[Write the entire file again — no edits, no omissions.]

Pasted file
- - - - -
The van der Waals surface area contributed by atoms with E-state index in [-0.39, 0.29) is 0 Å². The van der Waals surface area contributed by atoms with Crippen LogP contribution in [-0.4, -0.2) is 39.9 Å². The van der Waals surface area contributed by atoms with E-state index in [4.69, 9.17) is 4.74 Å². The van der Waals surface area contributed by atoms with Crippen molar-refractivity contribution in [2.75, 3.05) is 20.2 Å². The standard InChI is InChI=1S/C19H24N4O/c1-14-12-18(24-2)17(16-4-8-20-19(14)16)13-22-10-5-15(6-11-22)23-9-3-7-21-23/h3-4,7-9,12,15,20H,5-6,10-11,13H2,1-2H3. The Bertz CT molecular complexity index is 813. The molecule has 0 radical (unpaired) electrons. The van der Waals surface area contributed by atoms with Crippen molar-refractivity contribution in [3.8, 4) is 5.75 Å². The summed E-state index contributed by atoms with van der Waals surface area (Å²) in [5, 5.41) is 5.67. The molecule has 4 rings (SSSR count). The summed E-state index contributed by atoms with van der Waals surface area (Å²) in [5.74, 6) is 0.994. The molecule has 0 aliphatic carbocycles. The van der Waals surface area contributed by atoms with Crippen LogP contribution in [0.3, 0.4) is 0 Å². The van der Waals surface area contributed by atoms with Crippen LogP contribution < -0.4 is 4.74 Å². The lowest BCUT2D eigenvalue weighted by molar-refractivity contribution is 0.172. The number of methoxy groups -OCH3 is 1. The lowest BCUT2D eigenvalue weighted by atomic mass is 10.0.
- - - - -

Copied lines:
The van der Waals surface area contributed by atoms with E-state index in [-0.39, 0.29) is 0 Å². The van der Waals surface area contributed by atoms with Crippen LogP contribution in [-0.4, -0.2) is 39.9 Å². The van der Waals surface area contributed by atoms with E-state index in [4.69, 9.17) is 4.74 Å². The van der Waals surface area contributed by atoms with Crippen molar-refractivity contribution in [2.75, 3.05) is 20.2 Å². The standard InChI is InChI=1S/C19H24N4O/c1-14-12-18(24-2)17(16-4-8-20-19(14)16)13-22-10-5-15(6-11-22)23-9-3-7-21-23/h3-4,7-9,12,15,20H,5-6,10-11,13H2,1-2H3. The Bertz CT molecular complexity index is 813. The molecule has 0 radical (unpaired) electrons. The van der Waals surface area contributed by atoms with Crippen molar-refractivity contribution in [3.8, 4) is 5.75 Å². The summed E-state index contributed by atoms with van der Waals surface area (Å²) in [5, 5.41) is 5.67. The molecule has 4 rings (SSSR count). The summed E-state index contributed by atoms with van der Waals surface area (Å²) in [5.74, 6) is 0.994. The molecule has 0 aliphatic carbocycles. The van der Waals surface area contributed by atoms with Crippen LogP contribution in [0.3, 0.4) is 0 Å². The van der Waals surface area contributed by atoms with Crippen LogP contribution < -0.4 is 4.74 Å². The lowest BCUT2D eigenvalue weighted by molar-refractivity contribution is 0.172. The number of methoxy groups -OCH3 is 1. The lowest BCUT2D eigenvalue weighted by atomic mass is 10.0.